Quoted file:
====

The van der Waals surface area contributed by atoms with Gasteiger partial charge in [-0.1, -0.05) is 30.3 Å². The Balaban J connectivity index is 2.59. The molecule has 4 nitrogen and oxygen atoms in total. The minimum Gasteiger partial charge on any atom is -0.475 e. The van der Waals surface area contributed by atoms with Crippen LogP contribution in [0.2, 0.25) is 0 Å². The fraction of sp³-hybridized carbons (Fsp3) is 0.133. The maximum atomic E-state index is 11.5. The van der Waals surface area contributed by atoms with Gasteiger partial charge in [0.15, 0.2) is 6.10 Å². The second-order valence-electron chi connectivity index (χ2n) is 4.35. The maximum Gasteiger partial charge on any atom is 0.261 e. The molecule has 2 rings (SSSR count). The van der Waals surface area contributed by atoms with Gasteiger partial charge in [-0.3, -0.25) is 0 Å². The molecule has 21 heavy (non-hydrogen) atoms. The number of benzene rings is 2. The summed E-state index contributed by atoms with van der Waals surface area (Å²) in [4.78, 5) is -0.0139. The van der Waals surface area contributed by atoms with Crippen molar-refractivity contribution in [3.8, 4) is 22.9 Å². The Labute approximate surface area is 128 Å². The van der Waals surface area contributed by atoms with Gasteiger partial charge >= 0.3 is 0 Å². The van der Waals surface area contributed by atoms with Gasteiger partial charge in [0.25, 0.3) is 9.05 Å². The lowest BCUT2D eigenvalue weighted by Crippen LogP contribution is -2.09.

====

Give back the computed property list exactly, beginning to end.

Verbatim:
The van der Waals surface area contributed by atoms with Gasteiger partial charge in [-0.1, -0.05) is 30.3 Å². The Balaban J connectivity index is 2.59. The molecule has 4 nitrogen and oxygen atoms in total. The minimum Gasteiger partial charge on any atom is -0.475 e. The van der Waals surface area contributed by atoms with Crippen LogP contribution in [0.2, 0.25) is 0 Å². The fraction of sp³-hybridized carbons (Fsp3) is 0.133. The maximum atomic E-state index is 11.5. The van der Waals surface area contributed by atoms with Gasteiger partial charge in [0.15, 0.2) is 6.10 Å². The second-order valence-electron chi connectivity index (χ2n) is 4.35. The maximum Gasteiger partial charge on any atom is 0.261 e. The molecule has 2 rings (SSSR count). The van der Waals surface area contributed by atoms with Gasteiger partial charge in [-0.3, -0.25) is 0 Å². The molecule has 21 heavy (non-hydrogen) atoms. The number of benzene rings is 2. The summed E-state index contributed by atoms with van der Waals surface area (Å²) in [4.78, 5) is -0.0139. The van der Waals surface area contributed by atoms with Crippen molar-refractivity contribution in [3.8, 4) is 22.9 Å². The Labute approximate surface area is 128 Å². The van der Waals surface area contributed by atoms with Gasteiger partial charge >= 0.3 is 0 Å². The van der Waals surface area contributed by atoms with Gasteiger partial charge in [0.25, 0.3) is 9.05 Å². The lowest BCUT2D eigenvalue weighted by Crippen LogP contribution is -2.09.